Hopefully such dangerous nonsense is no longer party line in our Family Court system.
Hopefully indeed. What enterprising journalists/lawyers/activists might do in the Land Down Under is to demand the materials used to educate family court judges about custody, parenting time and children’s well-being. When that was done in Nebraska, the results were illuminating. One presenter to Nebraska judges directly channeled McIntosh, opposing overnights with the non-custodial parent all the way up to the child’s sixth birthday.
The same person told all and sundry that children do better when they have a meaningful relationship with Dad, but never explained how that “meaningful relationship” was supposed to come about with contact limited to a few daytime hours a few days per week. Arndt talked with fathers who were denied overnights and, sure enough, forming such a relationship under those circumstances proved next to impossible.
I wrote about all this at the time – my article in The Age finally appeared after numerous legal threats from McIntosh. After publication I heard from fathers all over Australia who’d been McIntoshed and often struggled to establish meaningful relationships with their children after years of virtually being excluded from their lives.
I talked to one man, a Sydney academic who’d been the principal carer for their infant for much of the first year after marital separation due to his wife’s work commitments. Then his ex-mother-in-law arrived in Australia and suddenly he found himself in court fighting for any overnight care. He was McIntoshed and denied any overnights for years of his young child’s life.
So in fact, to be denied overnight contact is to marginalize a father in his child’s life to the extent that those all-important “meaningful relationships” may never be established.
Arndt makes a vital point about overnights I’d not seen before, but is both true and obvious.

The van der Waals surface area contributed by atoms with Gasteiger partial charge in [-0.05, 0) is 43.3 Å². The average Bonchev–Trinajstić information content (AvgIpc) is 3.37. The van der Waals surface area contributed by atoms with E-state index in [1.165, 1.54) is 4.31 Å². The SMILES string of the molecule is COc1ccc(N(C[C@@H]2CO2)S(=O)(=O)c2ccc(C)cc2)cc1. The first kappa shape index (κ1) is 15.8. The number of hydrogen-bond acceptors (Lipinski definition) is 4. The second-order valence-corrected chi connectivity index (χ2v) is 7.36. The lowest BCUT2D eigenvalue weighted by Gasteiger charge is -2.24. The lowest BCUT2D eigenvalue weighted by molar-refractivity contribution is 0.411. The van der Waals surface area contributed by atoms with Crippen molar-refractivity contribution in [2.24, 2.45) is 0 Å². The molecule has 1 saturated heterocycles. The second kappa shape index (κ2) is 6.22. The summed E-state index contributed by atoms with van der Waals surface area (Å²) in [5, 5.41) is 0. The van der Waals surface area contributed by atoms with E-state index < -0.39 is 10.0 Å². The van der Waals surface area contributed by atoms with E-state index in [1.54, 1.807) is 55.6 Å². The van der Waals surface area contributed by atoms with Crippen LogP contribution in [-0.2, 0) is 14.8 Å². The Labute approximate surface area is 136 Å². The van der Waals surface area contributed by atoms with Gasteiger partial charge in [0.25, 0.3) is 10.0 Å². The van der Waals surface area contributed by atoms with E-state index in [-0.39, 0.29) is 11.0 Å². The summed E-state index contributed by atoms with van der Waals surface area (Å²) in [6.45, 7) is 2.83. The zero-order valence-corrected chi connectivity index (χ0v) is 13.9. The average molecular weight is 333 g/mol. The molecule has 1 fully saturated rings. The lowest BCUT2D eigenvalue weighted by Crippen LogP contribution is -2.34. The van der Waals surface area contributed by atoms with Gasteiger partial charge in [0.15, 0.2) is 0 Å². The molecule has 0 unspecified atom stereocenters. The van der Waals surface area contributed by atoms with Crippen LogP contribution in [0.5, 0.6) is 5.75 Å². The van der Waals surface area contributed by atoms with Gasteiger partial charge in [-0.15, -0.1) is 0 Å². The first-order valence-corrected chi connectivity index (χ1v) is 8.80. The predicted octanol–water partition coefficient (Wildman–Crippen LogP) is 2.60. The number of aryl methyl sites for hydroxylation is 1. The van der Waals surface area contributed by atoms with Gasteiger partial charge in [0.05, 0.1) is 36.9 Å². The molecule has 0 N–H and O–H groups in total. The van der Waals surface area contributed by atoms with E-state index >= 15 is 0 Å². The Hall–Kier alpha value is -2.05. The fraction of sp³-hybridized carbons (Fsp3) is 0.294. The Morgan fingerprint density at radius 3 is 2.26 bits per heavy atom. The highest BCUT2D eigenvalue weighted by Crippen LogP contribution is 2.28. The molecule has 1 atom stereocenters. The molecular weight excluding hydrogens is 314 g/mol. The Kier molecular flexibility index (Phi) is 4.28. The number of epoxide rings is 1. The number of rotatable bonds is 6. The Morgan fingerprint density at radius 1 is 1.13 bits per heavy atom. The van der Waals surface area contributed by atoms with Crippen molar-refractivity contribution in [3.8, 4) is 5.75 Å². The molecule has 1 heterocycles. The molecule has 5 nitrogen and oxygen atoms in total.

The stories were just extraordinary and the whole situation quite farcical because everyone knew many of these mothers were allowing all sorts of people to care for their children overnight – from babysitters, to relatives or even highly unsuitable boyfriends. The only person being denied this role was the father.
Of course. The mental image of Mom solely caring for little Andy or Jenny night after night isn’t real. In fact, she allows all sorts of people to handle overnight care. The only one who’s out of that loop is Dad.
Are fathers getting overnight time with their infants and toddlers? Anecdotally, yes.
Judges and lawyers now tell me that reasonable dads usually are being given some overnight care even with infants, and there are signs that the number of nights now tends to increase more rapidly.
Arndt wants to hear from Australian fathers about their experiences with family courts regarding overnights with their very young children.
So please send me your comments and stories (email@example.com). Richard Warshak is soon to publish a follow-up to his consensus report and it would be nice to have news from the coalface in Australia to add to the reporting when that comes out.
By all means, let her know.